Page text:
The consensus on Minnesota Vikings quarterback Kirk Cousins can be described as a mixed review. Some champion his consistency as Cousins is the only player in the NFL to toss north of 25 touchdowns passes in every season since 2015. Six straight seasons – nobody else has done that. Not Tom Brady, Aaron Rodgers, Russell Wilson, Drew Brees – not anybody.
Others sneer at his performance and contract, asserting that his overall resume is nowhere near the aforementioned Brady, Rodgers, Wilson, or Brees. In reality, Cousins is a formidable quarterback but is, indeed, in a tier below most of those men.
As a result of the disagreement on his general ability, many Vikings enthusiasts would rather move on from Cousins and draft a rookie quarterback or procure an unnamed solution. To them, 35 touchdowns passes in a season – as Cousins delivered in 2020 – is not enough. He evidently needs to surpass the 40-mark (or something).
Tangibly, however, Cousins was a clutch performer during the pandemic season. In stating otherwise, one tactically disregards reality, mathematics, and reason. To be clear, Cousins orchestrated some dreadful moments. For instance, he was terrible versus the Indianapolis Colts and Atlanta Falcons. Yet, the Cousins naysayers will finger-point to those outings and exalt them as an absolute, standalone indictment of his entire body of work. It’s strange. His successful moments are seemingly ignored or peppered with yeah-buts.
By the numbers, though, Cousins was clutch last season. There is simply no way around it.
4th Quarter TD Passes, Score Margin within 3 Points
The Vikings uncharacteristically nestled into oodles of close games in 2020. In the past with Mike Zimmer as head coach, Minnesota normally tops its opponent by 10 points or more – or loses by 10 points or more. This will echo in the brains of folks that actually watch the games. Under Zimmer, there is a certain “vibe” to games. It is either going to be a good Sunday or a not-so-good Sunday.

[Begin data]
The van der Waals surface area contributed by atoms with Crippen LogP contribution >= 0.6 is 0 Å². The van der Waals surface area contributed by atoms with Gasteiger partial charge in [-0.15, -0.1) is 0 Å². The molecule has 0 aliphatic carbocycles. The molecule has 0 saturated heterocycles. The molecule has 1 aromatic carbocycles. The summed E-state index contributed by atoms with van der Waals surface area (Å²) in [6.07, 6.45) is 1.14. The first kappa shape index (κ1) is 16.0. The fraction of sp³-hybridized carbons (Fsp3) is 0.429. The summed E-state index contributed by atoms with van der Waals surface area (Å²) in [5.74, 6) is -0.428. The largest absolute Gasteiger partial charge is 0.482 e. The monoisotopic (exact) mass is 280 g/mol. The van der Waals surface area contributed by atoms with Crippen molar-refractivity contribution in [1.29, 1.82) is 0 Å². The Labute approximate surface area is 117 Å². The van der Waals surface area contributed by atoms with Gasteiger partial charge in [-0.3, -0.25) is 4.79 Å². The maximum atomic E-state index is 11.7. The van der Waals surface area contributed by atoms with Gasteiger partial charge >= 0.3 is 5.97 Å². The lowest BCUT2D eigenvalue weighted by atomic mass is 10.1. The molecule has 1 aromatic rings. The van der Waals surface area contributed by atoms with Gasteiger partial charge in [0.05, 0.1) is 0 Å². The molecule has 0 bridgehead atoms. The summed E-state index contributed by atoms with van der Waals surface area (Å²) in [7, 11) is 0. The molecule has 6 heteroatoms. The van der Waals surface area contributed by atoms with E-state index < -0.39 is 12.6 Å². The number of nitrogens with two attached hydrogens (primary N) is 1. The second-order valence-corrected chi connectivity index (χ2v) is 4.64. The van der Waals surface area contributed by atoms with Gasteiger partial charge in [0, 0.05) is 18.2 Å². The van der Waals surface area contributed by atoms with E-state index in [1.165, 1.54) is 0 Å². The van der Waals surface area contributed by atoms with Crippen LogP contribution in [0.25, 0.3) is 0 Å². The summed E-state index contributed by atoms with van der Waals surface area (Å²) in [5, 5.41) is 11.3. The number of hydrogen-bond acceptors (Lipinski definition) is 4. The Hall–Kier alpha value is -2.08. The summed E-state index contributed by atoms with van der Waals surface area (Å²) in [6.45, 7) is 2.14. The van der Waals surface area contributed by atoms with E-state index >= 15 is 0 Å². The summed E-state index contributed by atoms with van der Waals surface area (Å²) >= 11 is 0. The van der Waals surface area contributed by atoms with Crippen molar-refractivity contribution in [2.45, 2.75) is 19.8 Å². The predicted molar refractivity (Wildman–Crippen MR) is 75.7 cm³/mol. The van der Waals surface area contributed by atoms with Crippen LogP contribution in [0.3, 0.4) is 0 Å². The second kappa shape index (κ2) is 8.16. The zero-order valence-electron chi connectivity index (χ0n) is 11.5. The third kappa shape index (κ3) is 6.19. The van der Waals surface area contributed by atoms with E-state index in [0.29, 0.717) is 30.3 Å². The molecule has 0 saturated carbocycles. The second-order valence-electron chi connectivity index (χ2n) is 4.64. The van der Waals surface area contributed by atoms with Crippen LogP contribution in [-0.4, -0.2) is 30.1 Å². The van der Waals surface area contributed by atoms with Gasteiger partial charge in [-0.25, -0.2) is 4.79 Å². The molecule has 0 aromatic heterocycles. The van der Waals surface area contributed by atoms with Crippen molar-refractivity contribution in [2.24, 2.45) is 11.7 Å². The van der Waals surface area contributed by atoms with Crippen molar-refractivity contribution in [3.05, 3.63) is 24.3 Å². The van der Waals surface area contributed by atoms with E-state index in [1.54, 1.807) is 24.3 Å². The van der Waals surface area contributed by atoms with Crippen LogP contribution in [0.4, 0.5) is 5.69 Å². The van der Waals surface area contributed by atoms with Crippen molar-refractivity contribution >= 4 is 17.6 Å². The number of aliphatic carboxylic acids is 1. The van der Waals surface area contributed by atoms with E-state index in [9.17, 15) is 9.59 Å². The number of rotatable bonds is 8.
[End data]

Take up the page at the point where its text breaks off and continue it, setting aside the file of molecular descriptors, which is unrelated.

Cousins led the NFL in fourth-quarter touchdown passes when the score margin of the game was within three points.
And the author of the retweeted post, “kirby fuckett,” later deleted his tweet or blocked the tweeter. Welcome to Twitter.
But there it is. Cousins dimed five touchdowns in ultra-tight games, and the numbers are undeniable. These cannot be flagged as “garbage time” or derided as false. The statistics do not lie in this case.
Better in 2nd Half than First Half
When Cousins was “off his game” in 2020, it typically occurred in the first half – not the second half. Of course, it is not ideal that Cousins was a struggle-merchant in some first halves of games, but he often made amends later in the contest.
In this following example, the statistical criteria was been narrowed to a “score margin within 10 points” because most Cousins detractors maintain that the bulk of his prosperity transpires when the game is out of reach. This is false.
The second quarter was Cousins’ kryptonite. There is no good explanation for this. He merely underperformed in the second quarter of games. Perhaps the 32-year-old can add that to his improvement plan for 2021.
But in the third and fourth quarters, Cousins was borderline marvelous – as the ranking among all other NFL quarterbacks signifies.
Three of Cousins’ 2020 game-winning drives were nullified by trashy defense – vs. Tennessee Titans, at Seattle Seahawks, and vs. Dallas Cowboys. In all three of the contests, he drove the Vikings downfield in the fourth quarter for lead-changing touchdowns. Then, the defense subsequently collapsed – a hallmark theme for the 2020 Vikings.
Those defensive choke jobs notwithstanding, Cousins tallied three game-winning drives last year. These took place at Chicago, vs. Carolina, and vs. Jacksonville. The one against the Bears was particularly enlightening as Cousins finally won at Soldier Field and notched a win on Monday Night Football – a pervasive narrative that followed him for more than five years.
Cousins registered the same amount of 2020 game-winning drives as Patrick Mahomes, Tom Brady, Russell Wilson, and Josh Allen. And he was responsible for more than Aaron Rodgers, Lamar Jackson, and Deshaun Watson.
Therefore, the game-winning drive metric is either faulty and not a good parameter to evaluate quarterbacks. Or Cousins is just a clutch performer — like the rest of the quarterbacks that are habitually applauded for game-winning drives.